When I finished the journal above I decorated the cover and sketched a self-portrait as I do for the last page of each sketchbook. This journal is called Harlequin (theoretically because of the multi-colored cover–the back is turquoise, the front is lavender with black spine covering). I know the word “harlequin” has nothing to do with patching together leftover bits of bookcloth to make a cover, but I let my sketchbooks name themselves and this one wanted to be called Harlequin.
I used (expensive, oil-based) Sharpie Paint markers for the color on the cover but they didn’t show up at all on the black and required several layers on the lavender. Despite the art store clerk’s recommendation, Sharpie Paint markers are not meant to be used on fabric. Annoyed with the markers, I switched to a gold gel pen for the words and lines.
These are the two journal-ending self-portraits sketched on the last spread of the book above. I don’t know why I refuse to try for accuracy when I sketch self-portraits. I just draw and see what happens instead. The first one (on the left) feels like me, even though the proportions are wrong. The one on the right is wrong in so many ways I might as well have been drawing a completely different person.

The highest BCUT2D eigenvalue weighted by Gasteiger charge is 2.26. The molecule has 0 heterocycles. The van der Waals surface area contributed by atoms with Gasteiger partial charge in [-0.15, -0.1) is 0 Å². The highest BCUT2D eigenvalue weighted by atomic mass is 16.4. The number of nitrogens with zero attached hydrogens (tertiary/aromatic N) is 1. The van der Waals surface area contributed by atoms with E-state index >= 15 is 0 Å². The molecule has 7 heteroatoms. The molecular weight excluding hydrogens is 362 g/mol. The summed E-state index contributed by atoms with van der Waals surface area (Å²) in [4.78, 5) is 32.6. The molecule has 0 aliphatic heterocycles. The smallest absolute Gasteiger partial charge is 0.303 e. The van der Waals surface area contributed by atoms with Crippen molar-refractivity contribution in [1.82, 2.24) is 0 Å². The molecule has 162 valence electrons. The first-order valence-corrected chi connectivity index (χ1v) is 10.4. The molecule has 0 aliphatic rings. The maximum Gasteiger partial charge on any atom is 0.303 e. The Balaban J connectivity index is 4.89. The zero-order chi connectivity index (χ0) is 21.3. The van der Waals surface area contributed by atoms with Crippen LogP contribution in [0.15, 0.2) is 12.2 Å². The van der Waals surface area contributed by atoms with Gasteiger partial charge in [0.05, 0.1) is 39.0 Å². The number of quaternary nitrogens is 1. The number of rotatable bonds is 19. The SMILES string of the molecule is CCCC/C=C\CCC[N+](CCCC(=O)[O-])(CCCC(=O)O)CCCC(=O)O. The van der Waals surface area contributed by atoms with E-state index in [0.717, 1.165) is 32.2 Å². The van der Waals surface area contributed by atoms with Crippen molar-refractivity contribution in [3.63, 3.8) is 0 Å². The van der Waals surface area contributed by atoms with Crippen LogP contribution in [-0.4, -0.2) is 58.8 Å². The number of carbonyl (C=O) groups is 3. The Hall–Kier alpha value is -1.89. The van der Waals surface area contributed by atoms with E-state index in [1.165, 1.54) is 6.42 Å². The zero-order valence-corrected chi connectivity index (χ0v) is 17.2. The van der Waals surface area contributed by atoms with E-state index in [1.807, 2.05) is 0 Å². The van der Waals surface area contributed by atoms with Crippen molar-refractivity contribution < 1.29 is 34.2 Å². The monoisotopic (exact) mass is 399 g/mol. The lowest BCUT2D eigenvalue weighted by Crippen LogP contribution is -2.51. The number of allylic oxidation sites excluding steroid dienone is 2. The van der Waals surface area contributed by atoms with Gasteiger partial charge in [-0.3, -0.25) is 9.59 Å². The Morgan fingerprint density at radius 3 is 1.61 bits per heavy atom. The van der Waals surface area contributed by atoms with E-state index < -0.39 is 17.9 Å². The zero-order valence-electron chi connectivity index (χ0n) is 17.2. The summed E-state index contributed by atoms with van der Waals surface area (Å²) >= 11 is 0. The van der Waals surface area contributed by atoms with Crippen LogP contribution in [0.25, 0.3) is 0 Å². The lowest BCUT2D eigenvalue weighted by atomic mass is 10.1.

I’d planned to experiment with dying my own bookcloth for the new journal like Shirley does, but when I went to the store to get the Wonder-Under (iron-on stuff to fuse fabric to paper backing) I fell for this linen fabric and used it instead. My adventure on the previous journal was figuring out how to patch the bookcloth together. This one was figuring out how to fuse the fabric to the Thai Mulberry paper per Shirley’s instructions (the hardest part was figuring out how to peel the almost invisible paper backing off the Wonder-Under). Maybe next time I’ll dye fabric.
I’ve also updated my file How to Bind a Watercolor Journal (as I do each time I bind a journal and learn more) and it’s available to download on the Comments & Resources page of my website, JanaBouc.com.